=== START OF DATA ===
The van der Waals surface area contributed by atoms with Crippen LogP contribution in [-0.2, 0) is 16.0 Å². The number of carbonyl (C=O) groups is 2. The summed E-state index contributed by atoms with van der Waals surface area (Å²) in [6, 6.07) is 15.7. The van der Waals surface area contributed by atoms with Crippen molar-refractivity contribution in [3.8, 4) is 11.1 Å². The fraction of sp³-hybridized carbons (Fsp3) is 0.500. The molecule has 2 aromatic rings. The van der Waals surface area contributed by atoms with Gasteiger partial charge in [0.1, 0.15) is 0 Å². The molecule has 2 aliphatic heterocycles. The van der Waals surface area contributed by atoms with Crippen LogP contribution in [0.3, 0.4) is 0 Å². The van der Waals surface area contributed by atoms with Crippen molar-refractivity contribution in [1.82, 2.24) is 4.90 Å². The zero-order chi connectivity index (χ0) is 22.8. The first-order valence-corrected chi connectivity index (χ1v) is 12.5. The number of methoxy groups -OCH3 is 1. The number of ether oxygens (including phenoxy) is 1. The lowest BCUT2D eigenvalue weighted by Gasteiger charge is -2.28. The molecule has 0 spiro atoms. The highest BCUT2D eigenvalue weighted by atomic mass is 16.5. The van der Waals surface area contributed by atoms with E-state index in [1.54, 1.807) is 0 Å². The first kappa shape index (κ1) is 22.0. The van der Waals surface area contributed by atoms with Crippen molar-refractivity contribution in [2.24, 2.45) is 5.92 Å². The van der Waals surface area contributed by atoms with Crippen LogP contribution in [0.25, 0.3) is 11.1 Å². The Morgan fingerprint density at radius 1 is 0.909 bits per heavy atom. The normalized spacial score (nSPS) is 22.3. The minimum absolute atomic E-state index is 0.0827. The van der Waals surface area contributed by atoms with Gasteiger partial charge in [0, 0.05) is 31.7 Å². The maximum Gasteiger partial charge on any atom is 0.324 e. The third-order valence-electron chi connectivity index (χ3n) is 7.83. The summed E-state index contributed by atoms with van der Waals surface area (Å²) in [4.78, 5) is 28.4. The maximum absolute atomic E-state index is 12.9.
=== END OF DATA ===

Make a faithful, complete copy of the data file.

The van der Waals surface area contributed by atoms with Crippen LogP contribution in [-0.2, 0) is 16.0 Å². The number of carbonyl (C=O) groups is 2. The summed E-state index contributed by atoms with van der Waals surface area (Å²) in [6, 6.07) is 15.7. The van der Waals surface area contributed by atoms with Crippen molar-refractivity contribution in [3.8, 4) is 11.1 Å². The fraction of sp³-hybridized carbons (Fsp3) is 0.500. The molecule has 2 aromatic rings. The van der Waals surface area contributed by atoms with Gasteiger partial charge in [0.1, 0.15) is 0 Å². The molecule has 2 aliphatic heterocycles. The van der Waals surface area contributed by atoms with Crippen LogP contribution in [0.3, 0.4) is 0 Å². The van der Waals surface area contributed by atoms with Crippen molar-refractivity contribution in [1.82, 2.24) is 4.90 Å². The zero-order chi connectivity index (χ0) is 22.8. The first-order valence-corrected chi connectivity index (χ1v) is 12.5. The number of methoxy groups -OCH3 is 1. The number of ether oxygens (including phenoxy) is 1. The lowest BCUT2D eigenvalue weighted by Gasteiger charge is -2.28. The molecule has 0 spiro atoms. The highest BCUT2D eigenvalue weighted by atomic mass is 16.5. The van der Waals surface area contributed by atoms with E-state index in [1.54, 1.807) is 0 Å². The first kappa shape index (κ1) is 22.0. The van der Waals surface area contributed by atoms with Crippen molar-refractivity contribution in [2.24, 2.45) is 5.92 Å². The van der Waals surface area contributed by atoms with Crippen LogP contribution in [0.25, 0.3) is 11.1 Å². The Morgan fingerprint density at radius 1 is 0.909 bits per heavy atom. The normalized spacial score (nSPS) is 22.3. The minimum absolute atomic E-state index is 0.0827. The van der Waals surface area contributed by atoms with Gasteiger partial charge in [0, 0.05) is 31.7 Å². The maximum Gasteiger partial charge on any atom is 0.324 e. The third-order valence-electron chi connectivity index (χ3n) is 7.83. The summed E-state index contributed by atoms with van der Waals surface area (Å²) in [4.78, 5) is 28.4. The maximum absolute atomic E-state index is 12.9.